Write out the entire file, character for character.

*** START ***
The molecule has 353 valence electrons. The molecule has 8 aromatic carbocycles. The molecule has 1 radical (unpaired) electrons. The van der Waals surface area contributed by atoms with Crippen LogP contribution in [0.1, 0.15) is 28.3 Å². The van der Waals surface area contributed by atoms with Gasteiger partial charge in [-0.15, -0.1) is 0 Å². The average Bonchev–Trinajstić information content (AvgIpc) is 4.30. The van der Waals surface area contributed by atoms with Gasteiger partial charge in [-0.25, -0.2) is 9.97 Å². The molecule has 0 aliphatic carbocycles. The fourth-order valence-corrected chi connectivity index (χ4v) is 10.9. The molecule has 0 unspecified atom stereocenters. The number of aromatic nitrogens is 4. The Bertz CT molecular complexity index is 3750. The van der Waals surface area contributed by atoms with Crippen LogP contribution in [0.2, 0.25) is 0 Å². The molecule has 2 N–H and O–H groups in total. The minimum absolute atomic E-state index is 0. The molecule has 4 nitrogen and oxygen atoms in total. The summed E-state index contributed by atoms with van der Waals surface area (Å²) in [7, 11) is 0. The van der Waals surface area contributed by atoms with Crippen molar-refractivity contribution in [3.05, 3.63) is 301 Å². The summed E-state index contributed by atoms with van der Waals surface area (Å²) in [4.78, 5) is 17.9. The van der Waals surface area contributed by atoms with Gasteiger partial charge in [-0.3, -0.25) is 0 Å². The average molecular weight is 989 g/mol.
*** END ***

The molecule has 353 valence electrons. The molecule has 8 aromatic carbocycles. The molecule has 1 radical (unpaired) electrons. The van der Waals surface area contributed by atoms with Crippen LogP contribution in [0.1, 0.15) is 28.3 Å². The van der Waals surface area contributed by atoms with Gasteiger partial charge in [-0.15, -0.1) is 0 Å². The average Bonchev–Trinajstić information content (AvgIpc) is 4.30. The van der Waals surface area contributed by atoms with Gasteiger partial charge in [-0.25, -0.2) is 9.97 Å². The molecule has 0 aliphatic carbocycles. The fourth-order valence-corrected chi connectivity index (χ4v) is 10.9. The molecule has 0 unspecified atom stereocenters. The number of aromatic nitrogens is 4. The Bertz CT molecular complexity index is 3750. The van der Waals surface area contributed by atoms with Crippen LogP contribution in [0.2, 0.25) is 0 Å². The molecule has 2 N–H and O–H groups in total. The minimum absolute atomic E-state index is 0. The molecule has 4 nitrogen and oxygen atoms in total. The summed E-state index contributed by atoms with van der Waals surface area (Å²) in [7, 11) is 0. The van der Waals surface area contributed by atoms with Crippen molar-refractivity contribution in [3.05, 3.63) is 301 Å². The summed E-state index contributed by atoms with van der Waals surface area (Å²) in [4.78, 5) is 17.9. The van der Waals surface area contributed by atoms with Gasteiger partial charge in [-0.3, -0.25) is 0 Å². The average molecular weight is 989 g/mol.